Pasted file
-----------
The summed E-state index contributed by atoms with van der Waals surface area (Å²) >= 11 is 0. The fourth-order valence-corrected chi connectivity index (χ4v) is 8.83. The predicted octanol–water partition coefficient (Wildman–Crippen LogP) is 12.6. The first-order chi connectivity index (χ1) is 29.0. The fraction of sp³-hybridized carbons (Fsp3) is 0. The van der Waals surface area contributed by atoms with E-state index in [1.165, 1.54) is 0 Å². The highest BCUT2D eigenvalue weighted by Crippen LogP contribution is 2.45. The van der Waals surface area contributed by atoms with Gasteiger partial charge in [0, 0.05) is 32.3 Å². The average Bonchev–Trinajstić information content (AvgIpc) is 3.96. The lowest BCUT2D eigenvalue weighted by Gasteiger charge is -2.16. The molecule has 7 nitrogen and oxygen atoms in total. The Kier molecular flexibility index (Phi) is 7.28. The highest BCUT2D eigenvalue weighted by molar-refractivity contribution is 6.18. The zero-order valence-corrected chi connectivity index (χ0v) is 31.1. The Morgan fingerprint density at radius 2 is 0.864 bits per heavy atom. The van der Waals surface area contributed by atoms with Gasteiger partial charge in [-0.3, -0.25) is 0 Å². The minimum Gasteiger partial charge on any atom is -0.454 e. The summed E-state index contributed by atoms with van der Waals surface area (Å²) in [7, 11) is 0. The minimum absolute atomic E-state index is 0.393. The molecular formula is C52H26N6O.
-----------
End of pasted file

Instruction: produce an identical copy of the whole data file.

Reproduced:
The summed E-state index contributed by atoms with van der Waals surface area (Å²) >= 11 is 0. The fourth-order valence-corrected chi connectivity index (χ4v) is 8.83. The predicted octanol–water partition coefficient (Wildman–Crippen LogP) is 12.6. The first-order chi connectivity index (χ1) is 29.0. The fraction of sp³-hybridized carbons (Fsp3) is 0. The van der Waals surface area contributed by atoms with E-state index in [1.165, 1.54) is 0 Å². The highest BCUT2D eigenvalue weighted by Crippen LogP contribution is 2.45. The van der Waals surface area contributed by atoms with Gasteiger partial charge in [0, 0.05) is 32.3 Å². The average Bonchev–Trinajstić information content (AvgIpc) is 3.96. The lowest BCUT2D eigenvalue weighted by Gasteiger charge is -2.16. The molecule has 7 nitrogen and oxygen atoms in total. The Kier molecular flexibility index (Phi) is 7.28. The highest BCUT2D eigenvalue weighted by molar-refractivity contribution is 6.18. The zero-order valence-corrected chi connectivity index (χ0v) is 31.1. The Morgan fingerprint density at radius 2 is 0.864 bits per heavy atom. The van der Waals surface area contributed by atoms with Gasteiger partial charge in [-0.3, -0.25) is 0 Å². The minimum Gasteiger partial charge on any atom is -0.454 e. The summed E-state index contributed by atoms with van der Waals surface area (Å²) in [7, 11) is 0. The minimum absolute atomic E-state index is 0.393. The molecular formula is C52H26N6O.